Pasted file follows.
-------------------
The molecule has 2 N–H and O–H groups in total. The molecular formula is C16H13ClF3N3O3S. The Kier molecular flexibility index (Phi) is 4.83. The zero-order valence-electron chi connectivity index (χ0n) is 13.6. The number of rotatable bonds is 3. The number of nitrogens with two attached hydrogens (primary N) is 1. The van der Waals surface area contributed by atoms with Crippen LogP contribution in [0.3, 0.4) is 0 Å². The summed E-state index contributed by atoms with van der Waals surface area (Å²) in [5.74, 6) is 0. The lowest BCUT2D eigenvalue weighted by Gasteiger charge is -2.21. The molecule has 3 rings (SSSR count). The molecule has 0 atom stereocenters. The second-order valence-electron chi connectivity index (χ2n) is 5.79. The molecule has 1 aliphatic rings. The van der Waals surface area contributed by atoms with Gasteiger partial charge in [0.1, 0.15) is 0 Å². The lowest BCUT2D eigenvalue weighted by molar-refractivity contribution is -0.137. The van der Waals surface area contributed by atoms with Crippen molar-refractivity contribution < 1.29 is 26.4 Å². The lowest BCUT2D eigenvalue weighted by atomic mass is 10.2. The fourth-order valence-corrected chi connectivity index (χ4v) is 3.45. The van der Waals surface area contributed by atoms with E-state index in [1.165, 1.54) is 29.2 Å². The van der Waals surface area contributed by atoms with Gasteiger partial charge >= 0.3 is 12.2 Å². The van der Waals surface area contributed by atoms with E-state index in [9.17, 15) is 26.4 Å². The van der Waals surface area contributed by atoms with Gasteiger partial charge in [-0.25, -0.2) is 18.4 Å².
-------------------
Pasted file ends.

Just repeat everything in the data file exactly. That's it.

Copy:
The molecule has 2 N–H and O–H groups in total. The molecular formula is C16H13ClF3N3O3S. The Kier molecular flexibility index (Phi) is 4.83. The zero-order valence-electron chi connectivity index (χ0n) is 13.6. The number of rotatable bonds is 3. The number of nitrogens with two attached hydrogens (primary N) is 1. The van der Waals surface area contributed by atoms with Crippen LogP contribution in [0.3, 0.4) is 0 Å². The summed E-state index contributed by atoms with van der Waals surface area (Å²) in [5.74, 6) is 0. The lowest BCUT2D eigenvalue weighted by Gasteiger charge is -2.21. The molecule has 3 rings (SSSR count). The molecule has 0 atom stereocenters. The second-order valence-electron chi connectivity index (χ2n) is 5.79. The molecule has 1 aliphatic rings. The van der Waals surface area contributed by atoms with Gasteiger partial charge in [0.1, 0.15) is 0 Å². The lowest BCUT2D eigenvalue weighted by molar-refractivity contribution is -0.137. The van der Waals surface area contributed by atoms with Crippen molar-refractivity contribution < 1.29 is 26.4 Å². The lowest BCUT2D eigenvalue weighted by atomic mass is 10.2. The fourth-order valence-corrected chi connectivity index (χ4v) is 3.45. The van der Waals surface area contributed by atoms with E-state index in [1.165, 1.54) is 29.2 Å². The van der Waals surface area contributed by atoms with Gasteiger partial charge >= 0.3 is 12.2 Å². The van der Waals surface area contributed by atoms with E-state index in [9.17, 15) is 26.4 Å². The van der Waals surface area contributed by atoms with Gasteiger partial charge in [-0.25, -0.2) is 18.4 Å².